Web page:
Matthews: In the UK, the introduction of OFSI’s new monetary penalties power is likely to focus minds. I expect the monetary penalties power to be used relatively soon – OFSI will want to demonstrate that it has teeth – but will likely wait for a relatively clear case of breach. As the Trump administration settles in, we may see changes to various US sanctions regimes in 2017 – he has expressed contrasting views on the current US sanctions arrangements as regards Russia and Iran, although changes to either come with complications, so he may opt to live with the status quo a little longer. In any event, as seen with Iran following the JCPOA, bank caution and an imbalance with EU sanctions may slow any practical impact of any sanctions-easing with regard to Russia. Another issue on the horizon, although probably not for 2017, is Brexit. It is to be expected that the UK and EU will continue to adopt broadly the same measures after Brexit, and to cooperate, but this should not be taken for granted.
Goodale: It seems likely that 2017 will be a momentous year for sanctions compliance. President Trump has indicated that the US may review changes that have been made to US sanctions against Cuba and Iran in recent years, which could result in some or all of the eased sanctions being rescinded. Conversely, President Trump has suggested that the US may re-evaluate and remove some of the Ukraine-related sanctions, although various members of the US Congress have expressed opposition to such actions being taken. Less speculatively, as indicated by the $1.19bn in penalties against ZTE that have recently been announced, the US government has served notice to all that it will continue to enforce US sanctions vigilantly through multi-agency enforcement actions and will impose severe penalties against entities that commit sanctions violations. For all of these reasons, companies will need to monitor sanctions developments closely in 2017.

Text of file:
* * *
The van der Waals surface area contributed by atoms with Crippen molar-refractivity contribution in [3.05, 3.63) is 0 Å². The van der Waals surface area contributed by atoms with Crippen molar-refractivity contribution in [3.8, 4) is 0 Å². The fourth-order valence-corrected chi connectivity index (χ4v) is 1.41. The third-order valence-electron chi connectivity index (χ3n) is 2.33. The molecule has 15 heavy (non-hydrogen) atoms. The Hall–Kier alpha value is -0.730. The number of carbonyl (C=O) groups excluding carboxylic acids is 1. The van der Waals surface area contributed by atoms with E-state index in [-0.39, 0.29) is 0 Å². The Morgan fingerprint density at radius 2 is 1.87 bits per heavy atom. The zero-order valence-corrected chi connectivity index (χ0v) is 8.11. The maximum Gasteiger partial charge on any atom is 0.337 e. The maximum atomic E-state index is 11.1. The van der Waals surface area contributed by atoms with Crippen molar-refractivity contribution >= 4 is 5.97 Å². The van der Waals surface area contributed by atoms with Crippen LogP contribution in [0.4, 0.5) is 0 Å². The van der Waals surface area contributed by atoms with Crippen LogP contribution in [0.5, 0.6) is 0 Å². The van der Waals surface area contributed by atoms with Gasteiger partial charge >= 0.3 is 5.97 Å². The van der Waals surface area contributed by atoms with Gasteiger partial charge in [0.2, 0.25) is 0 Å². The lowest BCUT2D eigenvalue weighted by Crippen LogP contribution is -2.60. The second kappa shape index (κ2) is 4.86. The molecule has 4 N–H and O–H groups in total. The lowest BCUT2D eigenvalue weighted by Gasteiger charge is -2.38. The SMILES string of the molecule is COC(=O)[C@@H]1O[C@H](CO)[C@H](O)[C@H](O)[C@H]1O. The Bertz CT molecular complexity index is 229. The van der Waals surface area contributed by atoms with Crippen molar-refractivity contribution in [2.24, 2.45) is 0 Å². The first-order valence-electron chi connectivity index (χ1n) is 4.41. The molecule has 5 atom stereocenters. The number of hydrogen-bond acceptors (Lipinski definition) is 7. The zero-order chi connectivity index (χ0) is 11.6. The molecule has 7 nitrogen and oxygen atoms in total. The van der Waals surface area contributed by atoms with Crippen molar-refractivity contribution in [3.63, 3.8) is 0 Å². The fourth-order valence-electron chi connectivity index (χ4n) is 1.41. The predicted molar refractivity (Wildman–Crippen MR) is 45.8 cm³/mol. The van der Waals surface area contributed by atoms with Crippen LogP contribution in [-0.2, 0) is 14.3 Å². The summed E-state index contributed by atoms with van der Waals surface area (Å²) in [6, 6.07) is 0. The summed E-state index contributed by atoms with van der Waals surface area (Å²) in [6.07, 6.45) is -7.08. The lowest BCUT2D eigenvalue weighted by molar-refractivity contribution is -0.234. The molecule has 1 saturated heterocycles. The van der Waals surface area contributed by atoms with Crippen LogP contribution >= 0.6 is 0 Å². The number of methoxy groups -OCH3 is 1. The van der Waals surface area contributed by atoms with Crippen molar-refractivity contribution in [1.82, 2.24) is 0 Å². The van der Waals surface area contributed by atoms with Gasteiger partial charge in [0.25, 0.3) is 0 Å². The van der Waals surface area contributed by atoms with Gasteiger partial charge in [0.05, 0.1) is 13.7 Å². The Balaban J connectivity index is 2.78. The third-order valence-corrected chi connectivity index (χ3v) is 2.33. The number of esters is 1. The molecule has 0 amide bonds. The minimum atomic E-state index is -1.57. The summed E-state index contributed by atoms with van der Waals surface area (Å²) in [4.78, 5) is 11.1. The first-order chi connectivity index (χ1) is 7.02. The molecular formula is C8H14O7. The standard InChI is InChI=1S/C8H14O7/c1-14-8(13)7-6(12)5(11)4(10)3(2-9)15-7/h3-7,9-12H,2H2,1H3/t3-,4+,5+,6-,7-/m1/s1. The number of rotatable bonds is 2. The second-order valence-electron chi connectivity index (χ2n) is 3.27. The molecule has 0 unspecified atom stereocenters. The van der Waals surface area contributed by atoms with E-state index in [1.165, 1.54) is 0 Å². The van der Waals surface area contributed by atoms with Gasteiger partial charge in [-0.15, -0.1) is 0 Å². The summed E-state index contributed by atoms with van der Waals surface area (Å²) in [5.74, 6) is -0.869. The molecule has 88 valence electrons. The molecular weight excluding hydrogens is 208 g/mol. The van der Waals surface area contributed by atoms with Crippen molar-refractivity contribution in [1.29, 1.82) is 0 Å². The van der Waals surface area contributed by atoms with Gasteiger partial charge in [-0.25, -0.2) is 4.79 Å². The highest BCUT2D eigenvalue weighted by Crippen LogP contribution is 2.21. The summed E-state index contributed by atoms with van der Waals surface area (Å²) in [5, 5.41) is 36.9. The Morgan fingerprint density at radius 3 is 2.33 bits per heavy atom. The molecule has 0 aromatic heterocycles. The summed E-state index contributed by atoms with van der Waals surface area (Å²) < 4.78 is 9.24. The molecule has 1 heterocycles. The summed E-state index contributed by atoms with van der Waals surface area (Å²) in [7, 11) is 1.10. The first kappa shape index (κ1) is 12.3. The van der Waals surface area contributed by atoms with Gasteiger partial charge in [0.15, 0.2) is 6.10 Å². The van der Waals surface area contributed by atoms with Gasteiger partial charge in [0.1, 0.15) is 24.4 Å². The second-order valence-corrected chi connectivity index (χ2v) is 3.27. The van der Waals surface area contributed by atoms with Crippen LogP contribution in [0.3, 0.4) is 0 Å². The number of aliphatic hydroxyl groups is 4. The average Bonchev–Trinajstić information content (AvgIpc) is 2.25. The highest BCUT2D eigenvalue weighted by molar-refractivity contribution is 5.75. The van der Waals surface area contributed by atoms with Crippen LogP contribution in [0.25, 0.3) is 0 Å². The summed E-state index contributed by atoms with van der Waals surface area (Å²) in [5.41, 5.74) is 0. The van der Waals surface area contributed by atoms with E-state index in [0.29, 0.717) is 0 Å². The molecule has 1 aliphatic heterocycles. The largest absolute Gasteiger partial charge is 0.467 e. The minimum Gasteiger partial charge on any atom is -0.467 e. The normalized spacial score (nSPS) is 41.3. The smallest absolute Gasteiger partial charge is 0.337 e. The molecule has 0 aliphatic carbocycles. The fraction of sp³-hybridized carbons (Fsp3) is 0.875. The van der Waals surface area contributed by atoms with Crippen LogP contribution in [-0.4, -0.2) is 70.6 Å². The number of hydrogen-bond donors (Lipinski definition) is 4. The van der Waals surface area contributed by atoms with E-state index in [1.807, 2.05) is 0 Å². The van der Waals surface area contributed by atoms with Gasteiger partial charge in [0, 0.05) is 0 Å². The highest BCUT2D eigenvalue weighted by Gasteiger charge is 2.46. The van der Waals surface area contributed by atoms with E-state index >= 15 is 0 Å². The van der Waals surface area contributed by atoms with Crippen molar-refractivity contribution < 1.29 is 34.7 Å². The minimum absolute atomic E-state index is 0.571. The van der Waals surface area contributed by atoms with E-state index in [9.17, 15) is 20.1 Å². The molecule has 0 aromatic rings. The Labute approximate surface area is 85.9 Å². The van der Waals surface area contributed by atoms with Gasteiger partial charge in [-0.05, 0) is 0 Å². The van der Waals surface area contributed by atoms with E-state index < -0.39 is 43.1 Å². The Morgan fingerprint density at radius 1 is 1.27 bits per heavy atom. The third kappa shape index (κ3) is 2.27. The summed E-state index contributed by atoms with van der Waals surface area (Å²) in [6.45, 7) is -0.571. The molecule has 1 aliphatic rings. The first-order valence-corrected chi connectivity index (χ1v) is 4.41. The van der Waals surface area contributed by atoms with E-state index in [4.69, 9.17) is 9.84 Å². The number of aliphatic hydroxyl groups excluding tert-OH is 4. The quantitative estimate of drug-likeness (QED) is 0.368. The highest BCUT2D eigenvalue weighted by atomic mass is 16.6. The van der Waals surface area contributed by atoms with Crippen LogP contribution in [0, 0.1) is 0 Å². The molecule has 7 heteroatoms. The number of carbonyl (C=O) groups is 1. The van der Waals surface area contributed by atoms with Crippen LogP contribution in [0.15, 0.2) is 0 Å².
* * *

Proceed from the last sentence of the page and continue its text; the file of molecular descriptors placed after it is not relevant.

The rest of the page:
Lee: One thing is certain, 2017 is going to be a very interesting year for sanctions compliance. We can expect changes due to the new US administration and increasing focus on Iran, Russia and Cuba. Companies are going to continue to be constrained by limited resources. Being ‘smart’ about the ways to comply with ‘smart’ sanctions is the best way to survive.
Gatti: The sanctions compliance landscape will continue to evolve during 2017. It is possible that the recent change in US leadership may result in changed US sanctions policy, but that is far from clear at this point. As for organisations continuing to improve their internal monitoring and compliance processes, such improvement is well advised, especially with respect to OFAC sanctions, given that many recent OFAC enforcement actions have cited compliance processes as a mitigating, or sometimes aggravating, factor in penalty assessment.